Overactive Bladder? Botox Can Help

Researchers have learned the common cosmetic treatment comes with some additional benefits.

The Doctor Will See You Now
vhpfoto/Shutterstock

Botox isn't just for wrinkles any more. It can also help women with urinary incontinence lead a more normal life.

The largest study to date has found botulinum toxin (Botox) effective at calming the overactive bladders of women with urinary incontinence that had not responded to standard treatments. One Botox treatment was good for six months.

Standard treatments include pelvic floor muscle exercises to improve muscle control and anticholinergic medication, which may lower the activity of nerves that cause the bladder muscle to contract.

Nearly one-third of the women who received Botox had full control over their urination six months after treatment.

The treatment can have side effects. One of six women in the study reported difficulty urinating at some point during the six months. And urinary infections also rose in women who received Botox. But the treatment helped far more women than it caused these problems for.

A common cause of urinary incontinence is an overactive bladder muscle whose contraction isn't fully under a person's control. Standard treatments include pelvic floor muscle exercises to improve muscle control and anticholinergic medication, which may lower the activity of nerves that cause the bladder muscle to contract. While these treatments do help many sufferers, they don't help everyone. And the medication can cause side effects including constipation, dry mouth and blurred vision.

The women in the study all had severe muscle-related bladder problems that had not improved after eight weeks of conventional treatment.

Over four years, the RELAX study recruited 240 such women from eight UK hospitals. A total of 122 received injections of 200 International Units (IU) of botulinum toxin, 20 IU each at 10 different sites in the bladder wall, while 118 received 10 injections of saline. The women reported on how the treatment was working six weeks, three months and six months after treatment.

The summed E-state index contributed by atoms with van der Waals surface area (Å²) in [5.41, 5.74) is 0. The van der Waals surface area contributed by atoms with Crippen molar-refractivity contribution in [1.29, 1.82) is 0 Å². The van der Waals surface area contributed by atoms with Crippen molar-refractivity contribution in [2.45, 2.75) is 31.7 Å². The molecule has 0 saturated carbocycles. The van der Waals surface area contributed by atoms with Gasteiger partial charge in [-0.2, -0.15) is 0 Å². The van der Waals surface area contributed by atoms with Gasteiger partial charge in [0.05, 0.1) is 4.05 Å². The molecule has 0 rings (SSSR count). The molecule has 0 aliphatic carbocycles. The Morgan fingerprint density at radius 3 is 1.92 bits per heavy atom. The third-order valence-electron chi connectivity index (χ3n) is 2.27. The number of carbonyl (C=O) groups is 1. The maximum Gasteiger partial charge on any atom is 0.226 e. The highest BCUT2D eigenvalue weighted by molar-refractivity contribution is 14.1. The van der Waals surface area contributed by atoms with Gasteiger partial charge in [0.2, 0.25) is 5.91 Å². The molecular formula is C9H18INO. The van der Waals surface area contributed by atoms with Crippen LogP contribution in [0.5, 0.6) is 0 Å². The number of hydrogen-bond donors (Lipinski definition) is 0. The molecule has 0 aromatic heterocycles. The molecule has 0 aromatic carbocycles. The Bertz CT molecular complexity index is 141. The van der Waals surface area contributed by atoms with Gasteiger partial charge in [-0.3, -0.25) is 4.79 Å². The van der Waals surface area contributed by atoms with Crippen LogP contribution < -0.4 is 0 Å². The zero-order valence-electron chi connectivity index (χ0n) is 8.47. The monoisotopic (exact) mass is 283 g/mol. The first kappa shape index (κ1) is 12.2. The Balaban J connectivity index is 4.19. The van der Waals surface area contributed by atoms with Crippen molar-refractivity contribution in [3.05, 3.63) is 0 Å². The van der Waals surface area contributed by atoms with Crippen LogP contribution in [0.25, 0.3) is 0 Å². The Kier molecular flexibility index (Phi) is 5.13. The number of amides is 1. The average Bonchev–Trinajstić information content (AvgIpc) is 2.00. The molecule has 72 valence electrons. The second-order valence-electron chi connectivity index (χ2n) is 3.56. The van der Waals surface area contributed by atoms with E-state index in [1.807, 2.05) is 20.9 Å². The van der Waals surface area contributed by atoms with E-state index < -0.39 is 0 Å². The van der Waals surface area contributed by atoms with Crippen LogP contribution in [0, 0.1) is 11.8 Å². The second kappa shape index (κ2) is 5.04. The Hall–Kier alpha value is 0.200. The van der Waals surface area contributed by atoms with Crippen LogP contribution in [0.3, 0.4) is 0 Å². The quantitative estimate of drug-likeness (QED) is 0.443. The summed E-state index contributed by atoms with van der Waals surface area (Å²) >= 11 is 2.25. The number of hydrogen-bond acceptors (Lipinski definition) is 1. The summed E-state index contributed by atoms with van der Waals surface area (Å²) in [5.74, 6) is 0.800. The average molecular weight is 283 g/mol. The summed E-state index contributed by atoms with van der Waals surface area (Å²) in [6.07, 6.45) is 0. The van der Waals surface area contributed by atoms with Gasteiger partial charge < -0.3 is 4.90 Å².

Thirty-one percent of the women who received Botox reported being fully continent six months afterward, compared to 12 percent who received saline injections. And even those who did not become fully continent reported benefits: on average, leakage episodes decreased from 6.0 to 1.67 per day.

The most common side effects were urinary tract infection and difficulty urinating. Urinary tract infection occurred in three times as many women who received Botox as in those who received saline (36 women to 12). And four times as many women who received Botox had enough difficulty urinating to require occasional self-catheterization, (16 women to four).

It's possible that these side effects can be reduced by altering the initial dosage of Botox; this is a fairly new procedure.

Self-catheterization requires learning how to insert a plastic or rubber tube into the urethra to collect the urine, a procedure which can be inconvenient. But most of the women in the study who had to resort to it found it preferable to their pre-study state of affairs. And those who had no such need were delighted at the improvement the treatment made to their everyday lives.

An article on the study was published online by European Urology and is freely available.


This article originally appeared on TheDoctorWillSeeYouNow.com, an Atlantic partner site.

Presented by

How to Cook Spaghetti Squash (and Why)

Cooking for yourself is one of the surest ways to eat well. Bestselling author Mark Bittman teaches James Hamblin the recipe that everyone is Googling.

Join the Discussion

After you comment, click Post. If you’re not already logged in you will be asked to log in or register.

blog comments powered by Disqus

Video

How to Cook Spaghetti Squash (and Why)

Cooking for yourself is one of the surest ways to eat well.

Video

Before Tinder, a Tree

Looking for your soulmate? Write a letter to the "Bridegroom's Oak" in Germany.

Video

The Health Benefits of Going Outside

People spend too much time indoors. One solution: ecotherapy.

Video

Where High Tech Meets the 1950s

Why did Green Bank, West Virginia, ban wireless signals? For science.

Video

Yes, Quidditch Is Real

How J.K. Rowling's magical sport spread from Hogwarts to college campuses

Video

Would You Live in a Treehouse?

A treehouse can be an ideal office space, vacation rental, and way of reconnecting with your youth.

More in Health

Just In